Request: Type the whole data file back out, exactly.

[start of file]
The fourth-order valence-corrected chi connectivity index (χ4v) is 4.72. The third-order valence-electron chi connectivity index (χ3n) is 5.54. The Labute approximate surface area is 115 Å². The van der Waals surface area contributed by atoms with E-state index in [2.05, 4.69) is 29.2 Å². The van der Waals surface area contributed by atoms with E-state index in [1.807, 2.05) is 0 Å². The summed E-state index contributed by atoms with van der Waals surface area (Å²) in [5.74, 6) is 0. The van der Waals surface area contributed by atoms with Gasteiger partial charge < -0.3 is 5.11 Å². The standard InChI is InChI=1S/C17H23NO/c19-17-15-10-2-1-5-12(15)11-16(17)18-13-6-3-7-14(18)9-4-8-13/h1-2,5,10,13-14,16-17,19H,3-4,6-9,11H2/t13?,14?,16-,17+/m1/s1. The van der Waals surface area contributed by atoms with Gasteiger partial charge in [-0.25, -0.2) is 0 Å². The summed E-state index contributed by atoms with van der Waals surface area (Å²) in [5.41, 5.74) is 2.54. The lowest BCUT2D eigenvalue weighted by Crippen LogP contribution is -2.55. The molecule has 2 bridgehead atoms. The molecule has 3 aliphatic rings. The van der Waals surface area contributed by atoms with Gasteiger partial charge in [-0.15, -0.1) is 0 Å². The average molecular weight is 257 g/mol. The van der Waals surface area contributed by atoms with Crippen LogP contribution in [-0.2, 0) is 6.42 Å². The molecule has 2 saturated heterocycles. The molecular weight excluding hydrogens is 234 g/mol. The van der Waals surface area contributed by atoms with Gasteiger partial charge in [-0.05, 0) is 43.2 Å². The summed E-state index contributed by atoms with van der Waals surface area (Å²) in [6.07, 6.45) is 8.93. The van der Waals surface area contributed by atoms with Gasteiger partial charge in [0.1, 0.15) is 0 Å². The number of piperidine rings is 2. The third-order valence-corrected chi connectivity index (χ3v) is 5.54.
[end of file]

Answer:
The fourth-order valence-corrected chi connectivity index (χ4v) is 4.72. The third-order valence-electron chi connectivity index (χ3n) is 5.54. The Labute approximate surface area is 115 Å². The van der Waals surface area contributed by atoms with E-state index in [2.05, 4.69) is 29.2 Å². The van der Waals surface area contributed by atoms with E-state index in [1.807, 2.05) is 0 Å². The summed E-state index contributed by atoms with van der Waals surface area (Å²) in [5.74, 6) is 0. The van der Waals surface area contributed by atoms with Gasteiger partial charge < -0.3 is 5.11 Å². The standard InChI is InChI=1S/C17H23NO/c19-17-15-10-2-1-5-12(15)11-16(17)18-13-6-3-7-14(18)9-4-8-13/h1-2,5,10,13-14,16-17,19H,3-4,6-9,11H2/t13?,14?,16-,17+/m1/s1. The van der Waals surface area contributed by atoms with Gasteiger partial charge in [-0.25, -0.2) is 0 Å². The summed E-state index contributed by atoms with van der Waals surface area (Å²) in [5.41, 5.74) is 2.54. The lowest BCUT2D eigenvalue weighted by Crippen LogP contribution is -2.55. The molecule has 2 bridgehead atoms. The molecule has 3 aliphatic rings. The van der Waals surface area contributed by atoms with Gasteiger partial charge in [-0.15, -0.1) is 0 Å². The average molecular weight is 257 g/mol. The van der Waals surface area contributed by atoms with Crippen LogP contribution in [-0.2, 0) is 6.42 Å². The molecule has 2 saturated heterocycles. The molecular weight excluding hydrogens is 234 g/mol. The van der Waals surface area contributed by atoms with Gasteiger partial charge in [-0.05, 0) is 43.2 Å². The summed E-state index contributed by atoms with van der Waals surface area (Å²) in [6.07, 6.45) is 8.93. The van der Waals surface area contributed by atoms with Gasteiger partial charge in [0.1, 0.15) is 0 Å². The number of piperidine rings is 2. The third-order valence-corrected chi connectivity index (χ3v) is 5.54.